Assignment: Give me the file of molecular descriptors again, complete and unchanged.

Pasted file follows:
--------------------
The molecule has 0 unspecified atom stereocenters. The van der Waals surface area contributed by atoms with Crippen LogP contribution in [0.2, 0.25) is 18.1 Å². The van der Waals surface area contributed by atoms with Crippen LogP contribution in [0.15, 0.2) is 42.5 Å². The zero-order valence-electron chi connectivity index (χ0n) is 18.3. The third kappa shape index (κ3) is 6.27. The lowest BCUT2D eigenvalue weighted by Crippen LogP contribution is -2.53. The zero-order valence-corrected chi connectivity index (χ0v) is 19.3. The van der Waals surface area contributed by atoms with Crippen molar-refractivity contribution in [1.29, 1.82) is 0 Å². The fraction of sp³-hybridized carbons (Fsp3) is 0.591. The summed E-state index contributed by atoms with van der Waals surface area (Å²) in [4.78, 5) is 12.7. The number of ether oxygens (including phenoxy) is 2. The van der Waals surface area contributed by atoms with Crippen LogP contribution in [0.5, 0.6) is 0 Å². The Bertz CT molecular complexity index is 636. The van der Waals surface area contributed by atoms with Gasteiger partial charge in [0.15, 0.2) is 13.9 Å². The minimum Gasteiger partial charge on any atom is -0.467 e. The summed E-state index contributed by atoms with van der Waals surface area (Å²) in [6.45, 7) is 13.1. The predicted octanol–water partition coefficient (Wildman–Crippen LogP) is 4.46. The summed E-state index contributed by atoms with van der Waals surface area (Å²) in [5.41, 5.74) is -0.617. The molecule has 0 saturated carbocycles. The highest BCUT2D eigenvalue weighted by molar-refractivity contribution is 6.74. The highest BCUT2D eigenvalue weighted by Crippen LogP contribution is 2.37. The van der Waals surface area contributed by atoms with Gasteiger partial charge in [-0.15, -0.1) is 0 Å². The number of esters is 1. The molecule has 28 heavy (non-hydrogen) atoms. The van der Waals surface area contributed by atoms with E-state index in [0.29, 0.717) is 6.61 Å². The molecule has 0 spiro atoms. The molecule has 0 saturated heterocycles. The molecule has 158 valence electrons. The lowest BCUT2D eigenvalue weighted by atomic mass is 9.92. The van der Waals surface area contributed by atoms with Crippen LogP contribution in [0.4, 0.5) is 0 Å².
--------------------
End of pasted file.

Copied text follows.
The molecule has 0 unspecified atom stereocenters. The van der Waals surface area contributed by atoms with Crippen LogP contribution in [0.2, 0.25) is 18.1 Å². The van der Waals surface area contributed by atoms with Crippen LogP contribution in [0.15, 0.2) is 42.5 Å². The zero-order valence-electron chi connectivity index (χ0n) is 18.3. The third kappa shape index (κ3) is 6.27. The lowest BCUT2D eigenvalue weighted by Crippen LogP contribution is -2.53. The zero-order valence-corrected chi connectivity index (χ0v) is 19.3. The van der Waals surface area contributed by atoms with Crippen molar-refractivity contribution in [1.29, 1.82) is 0 Å². The fraction of sp³-hybridized carbons (Fsp3) is 0.591. The summed E-state index contributed by atoms with van der Waals surface area (Å²) in [4.78, 5) is 12.7. The number of ether oxygens (including phenoxy) is 2. The van der Waals surface area contributed by atoms with Crippen LogP contribution in [0.5, 0.6) is 0 Å². The Bertz CT molecular complexity index is 636. The van der Waals surface area contributed by atoms with Gasteiger partial charge in [0.15, 0.2) is 13.9 Å². The minimum Gasteiger partial charge on any atom is -0.467 e. The summed E-state index contributed by atoms with van der Waals surface area (Å²) in [6.45, 7) is 13.1. The predicted octanol–water partition coefficient (Wildman–Crippen LogP) is 4.46. The summed E-state index contributed by atoms with van der Waals surface area (Å²) in [5.41, 5.74) is -0.617. The molecule has 0 saturated carbocycles. The highest BCUT2D eigenvalue weighted by molar-refractivity contribution is 6.74. The highest BCUT2D eigenvalue weighted by Crippen LogP contribution is 2.37. The van der Waals surface area contributed by atoms with Gasteiger partial charge in [-0.15, -0.1) is 0 Å². The number of esters is 1. The molecule has 28 heavy (non-hydrogen) atoms. The van der Waals surface area contributed by atoms with E-state index in [0.29, 0.717) is 6.61 Å². The molecule has 0 spiro atoms. The molecule has 0 saturated heterocycles. The molecule has 158 valence electrons. The lowest BCUT2D eigenvalue weighted by atomic mass is 9.92. The van der Waals surface area contributed by atoms with Crippen LogP contribution in [0.4, 0.5) is 0 Å².